By David Aaro
Published July 13, 2020
In an email to season-ticket holders on Sunday, the team said it wouldn't be following the Washington Redskins and Cleveland Indians in considering a name change. The team informed its fans that the Braves will remain the Braves amid recently renewed questions on whether the nickname was offensive to the Native American community.
"The Atlanta Braves honors, respects, and values the Native American community. As an organization, we have always drawn strength from our diversity and respect for everyone. That will never change," the team said in an email posted on Twitter by Paul Lukas from Uni Watch blog, according to ESPN.
The Braves said they've had a supportive relationship with the Native American community for many years.
"Last fall, we furthered this relationship and pledged to meet and listen to Native American and tribal leaders from many areas, including the Eastern Band of the Cherokees (EBCI) in North Carolina," the email continued. "As a result, we formed a cultural working relationship with the EBCI and have also formed a Native American Working Group with a diverse collection of other tribal leaders to collaborate on matters related to culture, education, outreach, and recognition on an on-going basis."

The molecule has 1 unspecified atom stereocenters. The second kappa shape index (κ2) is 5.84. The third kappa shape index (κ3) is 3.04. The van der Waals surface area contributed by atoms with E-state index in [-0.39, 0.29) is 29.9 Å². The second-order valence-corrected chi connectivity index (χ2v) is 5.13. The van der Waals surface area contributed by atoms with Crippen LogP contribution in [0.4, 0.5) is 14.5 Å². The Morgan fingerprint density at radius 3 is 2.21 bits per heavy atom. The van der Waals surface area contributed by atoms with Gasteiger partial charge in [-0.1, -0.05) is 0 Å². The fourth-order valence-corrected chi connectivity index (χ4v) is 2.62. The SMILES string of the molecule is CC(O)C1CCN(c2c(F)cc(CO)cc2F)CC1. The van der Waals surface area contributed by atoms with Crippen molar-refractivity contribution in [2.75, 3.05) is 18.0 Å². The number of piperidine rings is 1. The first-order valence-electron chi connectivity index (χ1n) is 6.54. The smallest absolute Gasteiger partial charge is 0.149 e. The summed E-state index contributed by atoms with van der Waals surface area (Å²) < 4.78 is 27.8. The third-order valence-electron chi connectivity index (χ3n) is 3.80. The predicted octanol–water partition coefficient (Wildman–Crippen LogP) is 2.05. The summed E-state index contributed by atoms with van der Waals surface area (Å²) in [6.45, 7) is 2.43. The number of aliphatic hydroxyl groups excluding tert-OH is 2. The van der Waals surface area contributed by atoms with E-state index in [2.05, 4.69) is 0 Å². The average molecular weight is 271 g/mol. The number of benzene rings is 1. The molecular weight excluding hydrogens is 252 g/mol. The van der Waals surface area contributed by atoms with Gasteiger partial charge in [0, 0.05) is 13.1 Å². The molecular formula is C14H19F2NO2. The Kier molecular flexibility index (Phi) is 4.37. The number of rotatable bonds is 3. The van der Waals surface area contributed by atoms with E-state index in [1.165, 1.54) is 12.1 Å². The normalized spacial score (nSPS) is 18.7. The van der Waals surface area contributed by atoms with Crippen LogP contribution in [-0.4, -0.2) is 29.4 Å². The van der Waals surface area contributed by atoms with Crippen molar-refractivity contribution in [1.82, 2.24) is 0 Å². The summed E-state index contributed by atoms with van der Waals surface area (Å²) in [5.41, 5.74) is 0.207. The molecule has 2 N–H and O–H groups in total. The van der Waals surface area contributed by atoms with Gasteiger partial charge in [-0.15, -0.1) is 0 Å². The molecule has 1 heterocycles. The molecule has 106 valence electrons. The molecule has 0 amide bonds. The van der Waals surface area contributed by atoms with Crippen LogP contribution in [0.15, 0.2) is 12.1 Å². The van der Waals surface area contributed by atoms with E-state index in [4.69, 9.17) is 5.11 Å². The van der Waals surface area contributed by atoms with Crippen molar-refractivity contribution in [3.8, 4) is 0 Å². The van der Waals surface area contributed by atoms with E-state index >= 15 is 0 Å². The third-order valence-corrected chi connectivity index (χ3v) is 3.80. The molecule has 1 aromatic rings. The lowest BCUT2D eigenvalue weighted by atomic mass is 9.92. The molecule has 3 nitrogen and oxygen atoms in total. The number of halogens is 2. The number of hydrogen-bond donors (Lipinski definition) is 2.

Due to those conversations, the team said changing the Braves name "is not under consideration or deemed necessary."
"We have great respect and reverence for our name and the Native American communities that have held meaningful relationships with us do as well. We will always be the Atlanta Braves," according to the email.
The team's tomahawk chop is under review. The gesture was popularized by Deion Sanders when he joined the team in the 1990s after he played for the Florida State Seminoles. The team said the chop "continues to inspire our players on the field," but management is still looking into the gesture.
"As it relates to the fan experience, including the chop, it is one of the many issues that we are working through with the advisory group," the email said. "With that in mind, we are continuing to listen to the Native American community, as well as our fans, players, and alumni to ensure we are making an informed decision on this part of our fan experience."
Both the Redskins and Indians have been reportedly considering changing their names, with the D.C. based NFL team expected to retire the longtime nickname on Monday, according to a report by Ben Fischer of the Sports Business Journal.
Meanwhile, the Indians tweeted on July 3 that they are "committed to engaging our community and appropriate stakeholders to determine the best path forward with regard to our team name."